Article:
You Suck At Everything
People are born with talents. You better hope you get one that’s impressive or lucrative, because otherwise you’re screwed.
Take these two artists for example:
I didn’t choose these two artists so I could pick on the first one though. I actually picked these two because they illustrate my point, and there’s something really interesting about both of these guys: they have the same name. It’s not impossible, but “Jonathan Hardesty” isn’t the most common name to share.
The Difference Between The Jonathan Hardestys
I want to show you another comparison. It’s the Jonathans’ self portraits.
What are the chances of these two artists’ names being identical?
Jonathan #1 is from 2002. Jonathan #2 is from 2011, almost a decade later.
The Jonathans have the same DNA, the same mother, the same father. The difference between the two Jonathans is time, determination, and persistence. Talent doesn’t exist; get to work.
Nothing in the world can take the place of Persistence. Talent will not; nothing is more common than unsuccessful men with talent. Genius will not; unrewarded genius is almost a proverb. Education will not; the world is full of educated derelicts. Persistence and determination alone are omnipotent. The slogan ‘Press On’ has solved and always will solve the problems of the human race.
Dominoes and the Price of Admission
I really wanted to quit my job. I was too afraid of the domino effect to do it though. Quitting my job meant not being able to pay my mortgage and take care of my family. We get stuck because we start thinking about the domino effect. The fear that the changes we *want* are going to cause a cascade of changes we **don't** want. The sticking point here is that we spend all this time thinking about the aspects of our lives we want to change, but when we can't figure out how to change those things without affecting...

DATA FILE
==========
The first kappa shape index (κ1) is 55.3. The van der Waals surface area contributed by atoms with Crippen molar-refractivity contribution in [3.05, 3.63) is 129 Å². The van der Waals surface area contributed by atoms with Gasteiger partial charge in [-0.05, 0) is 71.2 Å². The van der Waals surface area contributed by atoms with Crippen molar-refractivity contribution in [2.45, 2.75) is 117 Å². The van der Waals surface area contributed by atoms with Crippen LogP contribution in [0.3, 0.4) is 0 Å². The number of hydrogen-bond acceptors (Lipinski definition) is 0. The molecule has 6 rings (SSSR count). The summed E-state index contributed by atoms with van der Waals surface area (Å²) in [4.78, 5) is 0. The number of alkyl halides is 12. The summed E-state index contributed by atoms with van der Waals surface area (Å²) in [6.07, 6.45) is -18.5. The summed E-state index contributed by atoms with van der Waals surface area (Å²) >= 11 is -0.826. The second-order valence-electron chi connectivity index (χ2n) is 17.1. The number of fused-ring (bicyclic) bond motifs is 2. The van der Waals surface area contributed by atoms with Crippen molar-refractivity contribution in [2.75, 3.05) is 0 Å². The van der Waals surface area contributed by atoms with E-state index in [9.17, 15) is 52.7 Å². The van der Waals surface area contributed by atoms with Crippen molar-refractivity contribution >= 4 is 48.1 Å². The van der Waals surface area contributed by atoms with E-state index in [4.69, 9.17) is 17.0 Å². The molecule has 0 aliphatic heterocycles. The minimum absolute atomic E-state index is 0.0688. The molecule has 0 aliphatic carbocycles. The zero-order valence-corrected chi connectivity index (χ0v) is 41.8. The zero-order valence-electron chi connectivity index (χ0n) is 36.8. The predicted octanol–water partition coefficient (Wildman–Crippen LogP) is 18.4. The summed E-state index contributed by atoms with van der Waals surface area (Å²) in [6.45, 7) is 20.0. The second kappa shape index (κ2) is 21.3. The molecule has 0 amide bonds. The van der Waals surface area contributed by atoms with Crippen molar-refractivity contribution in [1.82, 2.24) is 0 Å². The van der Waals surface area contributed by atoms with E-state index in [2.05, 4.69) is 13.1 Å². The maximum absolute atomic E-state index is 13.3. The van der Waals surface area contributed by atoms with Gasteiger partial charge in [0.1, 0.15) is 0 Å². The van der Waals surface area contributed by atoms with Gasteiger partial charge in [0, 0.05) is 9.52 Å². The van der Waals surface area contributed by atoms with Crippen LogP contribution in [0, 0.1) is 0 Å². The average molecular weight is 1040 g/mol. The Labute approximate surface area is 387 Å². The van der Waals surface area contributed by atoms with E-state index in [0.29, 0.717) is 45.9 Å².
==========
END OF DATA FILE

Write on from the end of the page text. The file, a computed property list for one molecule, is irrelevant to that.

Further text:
How to Draw
The Last Psychiatrist just released an article that beautifully articulates a point I've made weakly several times in my writing. The point is essentially that we project so much of our own meaning onto the world that we forget to see what's actually there. > … Edwards calls this the “tyranny of the symbol system” because it dictates to us, forces our hand to draw symbols rather than what we see. > > But it isn't simply that we draw using these symbols; we perceive using them as well. I don't bother to see the actual shape of a head...